Students connect Eastern religions to their lives
PLATTEVILLE, Wis. – Stephanie Prochaska, a senior double majoring in Spanish and international studies, and Alexandra Mines, a senior chemistry major with an emphasis in criminalistics-DNA, recently helped raise student awareness about how their chosen topics for a short essay illustrated Hinduism, Buddhism and Islam. These are among the religions and philosophies studied in Major Traditions in Eastern Religions, a philosophy course taught by Dr. Mary Lenzi, associate professor of philosophy at the University of Wisconsin-Platteville.
In “The Origins of Chutes and Ladders,” Prochaska discussed the controversy of Hindu or Islamic origins regarding Chutes and Ladders, a popular children’s board game, and the religious connections with the game. She also discussed the iconography of the classic game, in which the game board follows the players’ life cycles until they reach the end of their lives, whether it be the Islamic or Hindu afterlife.
“I really enjoyed being able to bring a religious context to a game so well-known,” said Prochaska. “In society, sometimes we forget where things really come from. I am hoping that students like me choose to learn about the world in this way and get down to the very base meaning of things, no matter how insignificant they may seem.”
In “The Symbol to Bridge Philosophy and Religion,” Mines conveyed the spiritual significance and use of the mandala in the Tibetan Buddhist tradition. She also discussed the mandala made by Buddhist monks, whose construction began in New York City, New York, three months after 9/11 and was finished in Washington, D.C. in January 2012. It was preserved in Washington, D.C. for a short period.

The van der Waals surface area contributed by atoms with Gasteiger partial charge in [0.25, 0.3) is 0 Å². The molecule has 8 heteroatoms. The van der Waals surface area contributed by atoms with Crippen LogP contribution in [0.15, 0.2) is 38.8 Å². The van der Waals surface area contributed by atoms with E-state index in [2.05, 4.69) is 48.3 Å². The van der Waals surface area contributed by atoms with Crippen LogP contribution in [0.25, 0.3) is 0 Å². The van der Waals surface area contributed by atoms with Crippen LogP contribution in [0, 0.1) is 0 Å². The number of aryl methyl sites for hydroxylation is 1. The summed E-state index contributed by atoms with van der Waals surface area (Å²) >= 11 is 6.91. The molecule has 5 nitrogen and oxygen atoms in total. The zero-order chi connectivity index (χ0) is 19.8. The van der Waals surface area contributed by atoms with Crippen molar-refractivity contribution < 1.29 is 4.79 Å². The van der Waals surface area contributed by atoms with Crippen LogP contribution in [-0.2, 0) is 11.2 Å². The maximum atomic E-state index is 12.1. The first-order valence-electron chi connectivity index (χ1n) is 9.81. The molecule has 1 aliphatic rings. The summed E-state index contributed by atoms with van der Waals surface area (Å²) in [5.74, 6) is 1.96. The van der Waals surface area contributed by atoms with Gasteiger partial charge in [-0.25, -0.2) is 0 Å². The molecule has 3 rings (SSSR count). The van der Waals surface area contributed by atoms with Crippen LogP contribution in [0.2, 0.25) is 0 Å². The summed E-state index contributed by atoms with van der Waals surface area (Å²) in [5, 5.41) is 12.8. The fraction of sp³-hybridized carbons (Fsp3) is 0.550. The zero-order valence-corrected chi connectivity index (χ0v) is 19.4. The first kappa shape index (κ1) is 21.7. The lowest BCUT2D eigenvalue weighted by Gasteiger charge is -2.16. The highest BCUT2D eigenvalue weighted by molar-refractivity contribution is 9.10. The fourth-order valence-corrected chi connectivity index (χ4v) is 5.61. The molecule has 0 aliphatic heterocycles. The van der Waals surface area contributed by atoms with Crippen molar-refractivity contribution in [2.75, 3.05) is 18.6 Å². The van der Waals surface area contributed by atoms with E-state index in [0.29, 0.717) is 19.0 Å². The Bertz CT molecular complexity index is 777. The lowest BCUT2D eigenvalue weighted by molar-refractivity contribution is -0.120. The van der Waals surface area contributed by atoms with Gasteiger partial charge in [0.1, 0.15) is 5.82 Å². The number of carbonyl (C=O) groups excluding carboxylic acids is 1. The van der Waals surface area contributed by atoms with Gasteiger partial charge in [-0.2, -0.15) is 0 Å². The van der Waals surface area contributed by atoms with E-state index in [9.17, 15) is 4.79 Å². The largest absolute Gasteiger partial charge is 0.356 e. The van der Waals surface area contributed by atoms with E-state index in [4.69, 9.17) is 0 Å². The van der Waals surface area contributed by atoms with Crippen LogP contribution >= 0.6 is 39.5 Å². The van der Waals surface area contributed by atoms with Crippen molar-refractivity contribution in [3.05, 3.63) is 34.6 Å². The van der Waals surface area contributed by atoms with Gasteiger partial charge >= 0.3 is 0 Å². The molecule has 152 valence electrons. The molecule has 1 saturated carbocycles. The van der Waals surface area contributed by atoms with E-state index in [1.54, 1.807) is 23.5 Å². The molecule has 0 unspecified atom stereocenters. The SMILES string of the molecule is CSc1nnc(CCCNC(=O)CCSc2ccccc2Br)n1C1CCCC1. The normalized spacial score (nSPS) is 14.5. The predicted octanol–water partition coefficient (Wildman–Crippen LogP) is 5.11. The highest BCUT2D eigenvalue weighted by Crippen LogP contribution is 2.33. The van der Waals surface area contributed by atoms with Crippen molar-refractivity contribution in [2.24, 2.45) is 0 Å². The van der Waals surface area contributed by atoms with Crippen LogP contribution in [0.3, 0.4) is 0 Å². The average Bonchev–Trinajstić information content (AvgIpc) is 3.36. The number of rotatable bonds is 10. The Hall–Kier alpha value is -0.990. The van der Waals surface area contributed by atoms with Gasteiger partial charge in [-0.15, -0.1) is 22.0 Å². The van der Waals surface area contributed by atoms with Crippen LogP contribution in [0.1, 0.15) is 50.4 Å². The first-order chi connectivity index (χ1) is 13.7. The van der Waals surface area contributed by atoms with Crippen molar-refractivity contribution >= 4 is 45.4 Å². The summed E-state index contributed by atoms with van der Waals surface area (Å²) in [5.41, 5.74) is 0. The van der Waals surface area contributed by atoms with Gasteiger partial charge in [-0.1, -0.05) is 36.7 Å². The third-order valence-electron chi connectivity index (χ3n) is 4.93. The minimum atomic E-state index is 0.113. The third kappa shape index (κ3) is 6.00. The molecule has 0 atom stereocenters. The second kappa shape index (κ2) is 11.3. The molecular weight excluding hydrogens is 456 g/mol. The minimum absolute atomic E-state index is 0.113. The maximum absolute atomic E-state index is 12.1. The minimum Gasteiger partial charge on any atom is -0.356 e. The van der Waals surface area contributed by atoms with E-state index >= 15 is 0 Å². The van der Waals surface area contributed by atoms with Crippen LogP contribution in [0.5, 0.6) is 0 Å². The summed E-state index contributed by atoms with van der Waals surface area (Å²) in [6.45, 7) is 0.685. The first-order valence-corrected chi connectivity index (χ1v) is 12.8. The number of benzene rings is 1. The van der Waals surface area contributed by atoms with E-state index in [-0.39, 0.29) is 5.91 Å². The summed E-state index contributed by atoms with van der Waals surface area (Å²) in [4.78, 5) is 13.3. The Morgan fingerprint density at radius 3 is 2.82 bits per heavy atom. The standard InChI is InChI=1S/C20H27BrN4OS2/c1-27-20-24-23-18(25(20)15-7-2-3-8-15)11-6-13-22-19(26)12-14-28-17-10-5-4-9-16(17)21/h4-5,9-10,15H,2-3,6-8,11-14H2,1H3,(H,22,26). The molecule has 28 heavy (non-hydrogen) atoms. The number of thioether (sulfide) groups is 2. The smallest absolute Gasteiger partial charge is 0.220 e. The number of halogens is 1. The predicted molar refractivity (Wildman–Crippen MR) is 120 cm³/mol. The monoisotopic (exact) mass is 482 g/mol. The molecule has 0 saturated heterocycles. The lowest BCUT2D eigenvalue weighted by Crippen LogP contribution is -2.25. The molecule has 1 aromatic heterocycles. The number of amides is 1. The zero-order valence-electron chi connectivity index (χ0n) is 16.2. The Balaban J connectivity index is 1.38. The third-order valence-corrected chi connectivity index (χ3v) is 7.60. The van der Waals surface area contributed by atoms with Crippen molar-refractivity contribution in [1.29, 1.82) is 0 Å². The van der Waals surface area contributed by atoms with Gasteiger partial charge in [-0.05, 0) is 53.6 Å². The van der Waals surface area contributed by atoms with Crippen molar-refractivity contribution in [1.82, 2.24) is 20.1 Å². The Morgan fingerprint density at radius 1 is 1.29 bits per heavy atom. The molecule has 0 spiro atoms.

Mines explained that in Buddhism, the mandala symbolizes the universe in which nothing is permanent so the mandala was then dismantled and dispersed in the Potomac River to aid in the nation's “journey of healing.” “As mandalas are appropriated into modern society, I hope the information from my presentation helps other students understand more fully what a mandala represents and how to use it properly,” said Mines.
“Students are increasingly turning to individual experiences and culture to understand academic texts and content, something I encourage and discuss with students in preparing for their course assignments,” said Lenzi. “In the case at hand, this was directly borne out in Prochaska’ s and Mines’ class presentations, which emerged from their own background stories. Although faculty of different generations offer bridges and rhetorical strategies to connect philosophical or sacred texts to students’ lives and times, our courses are enhanced when students and peers make their own bridges, in turn, making teaching and learning integrated personally into the college experience.”
Written by: Laurie A. Hamer, University Relations Specialist, College of Liberal Arts and Education, 608-342-6191, firstname.lastname@example.org